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Four young activists on community: ‘We’re the first generation that knows things are probably going to get worse’

Chris Penrose, left, Amara Possian, Jonathan Glencross and Humera Jabir.

In a six-week series of interviews, Canadians with a variety of experiences discuss the major challenges our country is facing and how best to address them. This instalment deals with building healthy communities.

On Sept. 1, Adam Kahane of Reos Partners interviewed four young activists: Jonathan Glencross, consultant at Purpose Capital; Humera Jabir, law student at McGill University; Chris Penrose, executive director of Success Beyond Limits; and Amara Possian, campaign manager at Leadnow.ca.

Kahane: What keeps you up at night?

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Glencross: I'm particularly concerned about people's inability to imagine an entirely different future, as individuals but also as a country. Some of my most connected and engaged friends spend a lot of time defending their current activities against the narrative that was given to them when they were younger: Go to school, get a good job, work hard, start a family, settle somewhere nice, and be able to tell a simple story about what you do. This preoccupation prevents them from dreaming about new modes of operating.

Possian: I think a lot about the inability of our political candidates to provide compelling visions for the future. The places I find most inspiring and energizing are those where there are young people having conversations about what the future could look like. But we're not the ones with power. The political system – where formal decision-making power is held – seems like a barrier. That makes it easy to disengage. At the same time, our social movements are fragmented. We agree on 99 per cent of the things, we acknowledge that we're up against systemic forces, but sometimes it seems as if we're never going to be able to work together. We might share goals, but we don't necessarily have the collective capacity to act.

Kahane: If things turn out badly in 20 years, what would have happened?

Penrose: We didn't change direction. We continued to rely on things that compromise our environment. The same type of people ended up making decisions and serving in public office. We fell behind in building the infrastructure we need. We continued to operate from a narrative of scarcity, which ended up hurting the people who are most affected by social inequities.

Jabir: Our leaders didn't recognize the value in everyone moving together, including those who are less wealthy and less powerful. That's a risky way to go. If we continue on the trajectory of dismantling many of our social structures and welfare supports and making drastic changes in our laws, we might create the sort of entrenched inequality that we see in the United States and Britain.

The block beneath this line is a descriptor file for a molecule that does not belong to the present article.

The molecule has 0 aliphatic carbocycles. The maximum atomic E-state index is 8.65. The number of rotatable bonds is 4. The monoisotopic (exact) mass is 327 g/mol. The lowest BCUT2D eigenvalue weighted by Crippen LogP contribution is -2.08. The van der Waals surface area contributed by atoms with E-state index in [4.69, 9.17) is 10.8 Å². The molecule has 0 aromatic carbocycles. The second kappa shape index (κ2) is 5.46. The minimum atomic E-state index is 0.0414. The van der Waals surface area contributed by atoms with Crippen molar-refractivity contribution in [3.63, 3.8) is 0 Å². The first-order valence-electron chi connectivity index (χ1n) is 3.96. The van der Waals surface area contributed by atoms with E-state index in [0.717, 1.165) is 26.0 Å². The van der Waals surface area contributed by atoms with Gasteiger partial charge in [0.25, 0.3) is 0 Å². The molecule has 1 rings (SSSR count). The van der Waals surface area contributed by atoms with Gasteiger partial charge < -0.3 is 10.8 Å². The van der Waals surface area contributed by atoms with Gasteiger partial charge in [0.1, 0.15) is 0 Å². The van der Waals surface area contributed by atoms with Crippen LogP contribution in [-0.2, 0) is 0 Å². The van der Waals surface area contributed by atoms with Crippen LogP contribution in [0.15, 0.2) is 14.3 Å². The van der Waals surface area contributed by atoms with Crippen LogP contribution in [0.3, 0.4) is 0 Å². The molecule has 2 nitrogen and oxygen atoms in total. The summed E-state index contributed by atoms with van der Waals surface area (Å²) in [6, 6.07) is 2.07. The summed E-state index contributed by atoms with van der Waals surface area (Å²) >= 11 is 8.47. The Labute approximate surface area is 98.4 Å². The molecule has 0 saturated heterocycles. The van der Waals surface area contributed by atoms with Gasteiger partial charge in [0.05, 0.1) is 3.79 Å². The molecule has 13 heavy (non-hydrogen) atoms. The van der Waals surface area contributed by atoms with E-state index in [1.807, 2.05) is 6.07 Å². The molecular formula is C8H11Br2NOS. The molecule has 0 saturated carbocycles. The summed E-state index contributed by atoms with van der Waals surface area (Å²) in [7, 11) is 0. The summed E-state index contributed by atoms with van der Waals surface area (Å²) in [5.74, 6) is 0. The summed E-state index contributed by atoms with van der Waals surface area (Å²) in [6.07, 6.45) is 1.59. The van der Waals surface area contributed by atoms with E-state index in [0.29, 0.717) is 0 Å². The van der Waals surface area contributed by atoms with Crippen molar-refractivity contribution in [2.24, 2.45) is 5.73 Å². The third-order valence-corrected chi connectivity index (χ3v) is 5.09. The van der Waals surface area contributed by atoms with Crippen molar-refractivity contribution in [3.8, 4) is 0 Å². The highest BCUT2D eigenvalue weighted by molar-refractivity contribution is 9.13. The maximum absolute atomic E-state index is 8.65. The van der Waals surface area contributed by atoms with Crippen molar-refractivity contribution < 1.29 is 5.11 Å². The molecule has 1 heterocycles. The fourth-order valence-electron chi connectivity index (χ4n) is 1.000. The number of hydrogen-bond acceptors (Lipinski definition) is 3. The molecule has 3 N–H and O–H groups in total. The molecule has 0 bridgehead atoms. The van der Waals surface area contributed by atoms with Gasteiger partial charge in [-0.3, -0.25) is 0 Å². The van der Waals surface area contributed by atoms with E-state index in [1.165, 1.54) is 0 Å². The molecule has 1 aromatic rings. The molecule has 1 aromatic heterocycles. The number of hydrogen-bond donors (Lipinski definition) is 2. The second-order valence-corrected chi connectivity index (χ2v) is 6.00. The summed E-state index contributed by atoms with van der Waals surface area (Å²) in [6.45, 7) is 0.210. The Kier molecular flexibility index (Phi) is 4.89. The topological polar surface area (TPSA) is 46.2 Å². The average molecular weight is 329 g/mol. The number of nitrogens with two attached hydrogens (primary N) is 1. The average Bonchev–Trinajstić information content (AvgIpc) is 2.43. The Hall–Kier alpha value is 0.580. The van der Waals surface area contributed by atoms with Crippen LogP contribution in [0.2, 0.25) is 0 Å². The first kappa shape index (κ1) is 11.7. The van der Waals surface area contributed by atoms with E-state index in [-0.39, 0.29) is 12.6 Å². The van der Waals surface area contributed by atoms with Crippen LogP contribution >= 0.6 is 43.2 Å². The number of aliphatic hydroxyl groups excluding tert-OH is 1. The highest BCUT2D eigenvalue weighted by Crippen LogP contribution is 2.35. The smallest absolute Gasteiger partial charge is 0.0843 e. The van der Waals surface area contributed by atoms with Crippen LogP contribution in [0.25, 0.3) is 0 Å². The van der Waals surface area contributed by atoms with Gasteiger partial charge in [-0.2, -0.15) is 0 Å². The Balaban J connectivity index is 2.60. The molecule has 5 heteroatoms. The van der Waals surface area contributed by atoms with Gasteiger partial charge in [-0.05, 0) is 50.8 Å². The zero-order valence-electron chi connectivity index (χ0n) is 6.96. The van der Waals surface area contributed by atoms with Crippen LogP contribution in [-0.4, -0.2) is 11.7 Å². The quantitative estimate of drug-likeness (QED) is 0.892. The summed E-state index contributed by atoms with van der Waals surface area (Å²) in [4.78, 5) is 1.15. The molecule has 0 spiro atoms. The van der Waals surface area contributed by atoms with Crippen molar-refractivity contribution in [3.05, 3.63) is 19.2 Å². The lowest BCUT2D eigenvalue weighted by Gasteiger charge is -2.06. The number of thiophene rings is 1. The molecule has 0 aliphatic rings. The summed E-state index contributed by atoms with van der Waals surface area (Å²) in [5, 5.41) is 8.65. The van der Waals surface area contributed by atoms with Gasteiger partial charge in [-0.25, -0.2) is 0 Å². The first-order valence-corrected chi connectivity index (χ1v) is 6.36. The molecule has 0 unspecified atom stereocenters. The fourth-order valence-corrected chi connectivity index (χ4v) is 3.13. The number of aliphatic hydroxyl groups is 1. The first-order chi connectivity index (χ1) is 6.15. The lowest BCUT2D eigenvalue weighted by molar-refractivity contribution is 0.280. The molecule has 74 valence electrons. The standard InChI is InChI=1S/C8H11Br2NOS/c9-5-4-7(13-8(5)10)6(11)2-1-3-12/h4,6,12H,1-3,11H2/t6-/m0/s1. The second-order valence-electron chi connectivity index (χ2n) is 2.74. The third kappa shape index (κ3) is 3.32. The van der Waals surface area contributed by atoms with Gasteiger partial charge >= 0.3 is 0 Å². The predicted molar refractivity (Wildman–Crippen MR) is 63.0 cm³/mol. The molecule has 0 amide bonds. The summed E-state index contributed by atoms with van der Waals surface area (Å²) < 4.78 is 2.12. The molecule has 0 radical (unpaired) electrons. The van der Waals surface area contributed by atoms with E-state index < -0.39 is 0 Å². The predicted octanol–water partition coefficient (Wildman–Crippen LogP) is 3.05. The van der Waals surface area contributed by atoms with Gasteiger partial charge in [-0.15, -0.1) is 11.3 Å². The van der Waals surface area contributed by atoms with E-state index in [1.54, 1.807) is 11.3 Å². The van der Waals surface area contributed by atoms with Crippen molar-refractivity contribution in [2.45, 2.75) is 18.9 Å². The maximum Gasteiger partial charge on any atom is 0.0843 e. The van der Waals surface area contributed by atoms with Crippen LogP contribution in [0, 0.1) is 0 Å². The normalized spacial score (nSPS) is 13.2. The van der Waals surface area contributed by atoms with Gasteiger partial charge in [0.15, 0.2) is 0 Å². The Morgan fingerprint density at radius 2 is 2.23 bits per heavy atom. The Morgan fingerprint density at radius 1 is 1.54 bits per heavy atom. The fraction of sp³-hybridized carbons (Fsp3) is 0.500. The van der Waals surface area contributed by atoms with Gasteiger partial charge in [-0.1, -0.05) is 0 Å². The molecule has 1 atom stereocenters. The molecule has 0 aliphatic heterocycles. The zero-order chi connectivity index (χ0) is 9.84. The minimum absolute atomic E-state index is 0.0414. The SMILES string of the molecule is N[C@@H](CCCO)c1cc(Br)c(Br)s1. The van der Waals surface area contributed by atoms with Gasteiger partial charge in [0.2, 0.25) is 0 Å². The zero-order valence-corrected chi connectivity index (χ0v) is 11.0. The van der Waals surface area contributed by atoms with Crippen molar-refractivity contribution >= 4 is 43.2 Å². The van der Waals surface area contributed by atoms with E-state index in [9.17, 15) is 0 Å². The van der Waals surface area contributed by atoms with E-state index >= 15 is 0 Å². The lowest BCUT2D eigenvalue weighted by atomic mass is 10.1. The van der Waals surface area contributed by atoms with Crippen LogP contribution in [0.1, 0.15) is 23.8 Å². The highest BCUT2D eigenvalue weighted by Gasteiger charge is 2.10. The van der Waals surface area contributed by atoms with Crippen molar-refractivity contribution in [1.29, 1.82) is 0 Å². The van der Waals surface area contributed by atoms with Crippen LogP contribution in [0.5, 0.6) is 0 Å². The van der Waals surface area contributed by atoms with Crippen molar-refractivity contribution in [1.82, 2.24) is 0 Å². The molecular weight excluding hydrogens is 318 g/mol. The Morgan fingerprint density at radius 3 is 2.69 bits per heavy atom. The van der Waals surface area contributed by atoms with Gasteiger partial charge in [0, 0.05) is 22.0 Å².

Kahane: If things turn out well, what would that story be and how would it come about?

Glencross: For Canada to be on a positive trajectory in the future, our systems would need to become more porous and more responsive to emerging ideas and disruptions. Right now, it seems like the existing structures don't have the capacity to metabolize good ideas and new narratives, even if we were to come up with them.

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Kahane: What I notice from the conversation so far is how much more despairing your initial comments have been than those made by many of the other interviewees. I wonder whether your position as young leaders enables you to see something that older people are missing.

Jabir: Maybe we're just more attuned to the different barriers than an older generation who may have already found their way. There is a strong sense of anxiety among my generation. You see that in terms of the number of people who seek mental health counselling in universities and those who are stressed about finding jobs. Many people in the 20- to 30-year-old range don't know what their next step is or how they're going to get to where they want to go.

Possian: We're the first generation that knows things are probably going to get worse. Sure, we can make it slightly less bad, but even if we stopped pulling any fossil fuels out of the ground tomorrow, there would be irreversible climate change that would impact how we live. We're trying to figure out what to do about it.

There's an acknowledgment that if we build solutions in a way that changes the way things have been done before and challenges power dynamics, then we might come out of this even stronger.

Possible Canadas is a project created by Reos Partners, the J.W. McConnell Family Foundation and a diverse coalition of philanthropic and community organizations. For longer versions of these interviews, or to join the conversation, visit possiblecanadas.ca

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